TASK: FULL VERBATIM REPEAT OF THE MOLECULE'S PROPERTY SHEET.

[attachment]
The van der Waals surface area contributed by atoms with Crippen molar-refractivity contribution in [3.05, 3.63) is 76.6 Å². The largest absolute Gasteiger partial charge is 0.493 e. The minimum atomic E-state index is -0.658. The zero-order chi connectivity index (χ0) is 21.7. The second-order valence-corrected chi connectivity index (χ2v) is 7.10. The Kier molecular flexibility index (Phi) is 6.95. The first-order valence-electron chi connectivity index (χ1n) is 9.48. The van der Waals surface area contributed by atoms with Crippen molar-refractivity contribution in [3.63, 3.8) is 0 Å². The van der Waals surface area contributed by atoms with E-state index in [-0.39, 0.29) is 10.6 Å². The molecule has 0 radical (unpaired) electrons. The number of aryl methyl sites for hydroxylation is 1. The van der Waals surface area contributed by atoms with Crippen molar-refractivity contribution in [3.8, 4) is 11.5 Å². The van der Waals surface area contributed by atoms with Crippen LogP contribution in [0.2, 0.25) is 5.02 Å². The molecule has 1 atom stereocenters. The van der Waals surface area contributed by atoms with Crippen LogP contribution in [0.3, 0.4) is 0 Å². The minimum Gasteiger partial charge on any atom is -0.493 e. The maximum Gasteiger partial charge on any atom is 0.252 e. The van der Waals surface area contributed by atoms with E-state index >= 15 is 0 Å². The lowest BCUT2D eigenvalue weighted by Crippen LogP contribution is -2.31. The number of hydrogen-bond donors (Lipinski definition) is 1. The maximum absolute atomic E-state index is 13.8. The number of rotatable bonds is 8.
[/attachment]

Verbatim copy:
The van der Waals surface area contributed by atoms with Crippen molar-refractivity contribution in [3.05, 3.63) is 76.6 Å². The largest absolute Gasteiger partial charge is 0.493 e. The minimum atomic E-state index is -0.658. The zero-order chi connectivity index (χ0) is 21.7. The second-order valence-corrected chi connectivity index (χ2v) is 7.10. The Kier molecular flexibility index (Phi) is 6.95. The first-order valence-electron chi connectivity index (χ1n) is 9.48. The van der Waals surface area contributed by atoms with Crippen molar-refractivity contribution in [3.63, 3.8) is 0 Å². The van der Waals surface area contributed by atoms with E-state index in [-0.39, 0.29) is 10.6 Å². The molecule has 0 radical (unpaired) electrons. The number of aryl methyl sites for hydroxylation is 1. The van der Waals surface area contributed by atoms with Crippen molar-refractivity contribution in [3.8, 4) is 11.5 Å². The van der Waals surface area contributed by atoms with Crippen LogP contribution in [0.2, 0.25) is 5.02 Å². The molecule has 1 atom stereocenters. The van der Waals surface area contributed by atoms with Crippen LogP contribution in [0.3, 0.4) is 0 Å². The minimum Gasteiger partial charge on any atom is -0.493 e. The maximum Gasteiger partial charge on any atom is 0.252 e. The van der Waals surface area contributed by atoms with E-state index >= 15 is 0 Å². The lowest BCUT2D eigenvalue weighted by Crippen LogP contribution is -2.31. The number of hydrogen-bond donors (Lipinski definition) is 1. The maximum absolute atomic E-state index is 13.8. The number of rotatable bonds is 8.